Scaled Popularity Example
As an example, if we had three elections with 4, 8, and 16 voters in each, where we wound up with four candidates from RG A winning, but a cap of three, we would have a special side election to figure out which one should be dropped. This would be done by scaling the candidate's votes by 1/n, where n is the number of voters in the RG, and re-running the Ranked Preference Algorithm election.
So, if the candidates got:
- A.) 2 votes of 4
- B.) 3 votes of 8
- C.) 5 votes of 16
- D.) 3 votes of 16
That would result in candidates having scaled votes of:
- A.) 0.5
- B.) 0.375
- C.) 0.3125
- D.) 0.1875
The result is that person D is eliminated and the main RG elections are re-run.
The TSC selected the "All Types + CAL" set of RGs, and 5 seats to the Committers-at-Large RG and 2 seats each to the other 4 type-based RGs, for a total of 13 seats. The TSC also decided that at most 33% of TSC seats be given to employees of a single company and it's affiliated companies, but did not cap other RGs.
* Committers-at-Large * Min Seats: 5 * Max Seats: 100% (no cap) * Candidates: Committers to ODL projects * Voters: Committers to ODL projects * Duplicate Voter Strategy: Vote-per-Person * Kernel Project PTLs * Min Seats: 2 * Max Seats: 100% (no cap) * Candidates: PTLs of Kernel projects * Voters: PTLs of Kernel projects * Duplicate Voter Strategy: Vote-per-Interest * Protocol Project PTLs * Min Seats: 2 * Max Seats: 100% (no cap) * Candidates: PTLs of Protocol projects * Voters: PTLs of Protocol projects * Duplicate Voter Strategy: Vote-per-Interest * App Project PTLs * Min Seats: 2 * Max Seats: 100% (no cap) * Candidates: PTLs of App projects * Voters: PTLs of App projects * Duplicate Voter Strategy: Vote-per-Interest * Support Project PTLs * Min Seats: 2 * Max Seats: 100% (no cap) * Candidates: PTLs of Support projects * Voters: PTLs of Support projects * Duplicate Voter Strategy: Vote-per-Interest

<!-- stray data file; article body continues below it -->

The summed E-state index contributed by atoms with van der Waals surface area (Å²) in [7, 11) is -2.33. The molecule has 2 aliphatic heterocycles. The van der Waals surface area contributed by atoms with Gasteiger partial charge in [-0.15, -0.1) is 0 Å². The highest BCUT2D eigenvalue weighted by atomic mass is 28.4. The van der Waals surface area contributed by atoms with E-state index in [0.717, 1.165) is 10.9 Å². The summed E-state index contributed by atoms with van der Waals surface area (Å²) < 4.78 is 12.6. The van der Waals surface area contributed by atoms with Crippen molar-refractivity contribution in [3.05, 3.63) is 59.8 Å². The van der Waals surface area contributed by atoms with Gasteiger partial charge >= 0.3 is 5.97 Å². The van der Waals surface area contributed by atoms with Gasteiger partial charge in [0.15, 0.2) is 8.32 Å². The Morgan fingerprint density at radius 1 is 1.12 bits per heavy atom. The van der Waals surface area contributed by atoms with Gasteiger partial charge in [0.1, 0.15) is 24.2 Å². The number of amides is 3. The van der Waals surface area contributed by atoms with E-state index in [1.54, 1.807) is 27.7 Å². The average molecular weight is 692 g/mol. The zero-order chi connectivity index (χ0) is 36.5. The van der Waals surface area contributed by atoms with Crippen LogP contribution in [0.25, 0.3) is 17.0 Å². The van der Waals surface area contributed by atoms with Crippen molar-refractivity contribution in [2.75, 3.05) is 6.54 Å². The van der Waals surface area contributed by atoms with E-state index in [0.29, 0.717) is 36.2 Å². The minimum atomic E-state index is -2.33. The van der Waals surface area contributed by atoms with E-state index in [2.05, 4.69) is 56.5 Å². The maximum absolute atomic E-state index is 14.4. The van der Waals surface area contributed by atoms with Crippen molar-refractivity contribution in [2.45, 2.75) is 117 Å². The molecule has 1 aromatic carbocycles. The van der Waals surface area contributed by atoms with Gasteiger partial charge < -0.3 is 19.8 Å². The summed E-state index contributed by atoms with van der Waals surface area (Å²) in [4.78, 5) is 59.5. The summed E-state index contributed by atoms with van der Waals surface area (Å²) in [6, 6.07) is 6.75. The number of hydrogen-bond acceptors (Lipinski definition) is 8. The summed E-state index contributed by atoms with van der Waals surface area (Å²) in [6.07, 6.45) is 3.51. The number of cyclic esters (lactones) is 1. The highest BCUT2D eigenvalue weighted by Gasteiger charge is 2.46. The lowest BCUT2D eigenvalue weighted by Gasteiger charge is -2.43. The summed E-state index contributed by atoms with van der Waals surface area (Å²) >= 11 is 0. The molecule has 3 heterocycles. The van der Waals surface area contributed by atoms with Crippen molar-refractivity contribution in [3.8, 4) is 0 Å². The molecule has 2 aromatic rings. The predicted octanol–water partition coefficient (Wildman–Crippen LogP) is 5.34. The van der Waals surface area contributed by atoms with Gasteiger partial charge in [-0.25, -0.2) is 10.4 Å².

For purposes of avoiding dominance from a particular company, also define any given company as an Represented Group with no seats (and thus no need to define voters):
for company_var in <the set of all companies>: * Represented Group company_var * Min Seats: 0 * Max Seats: 33% (cap of 4) * Candidates: Works for company_var * Voters: None Total seats: 13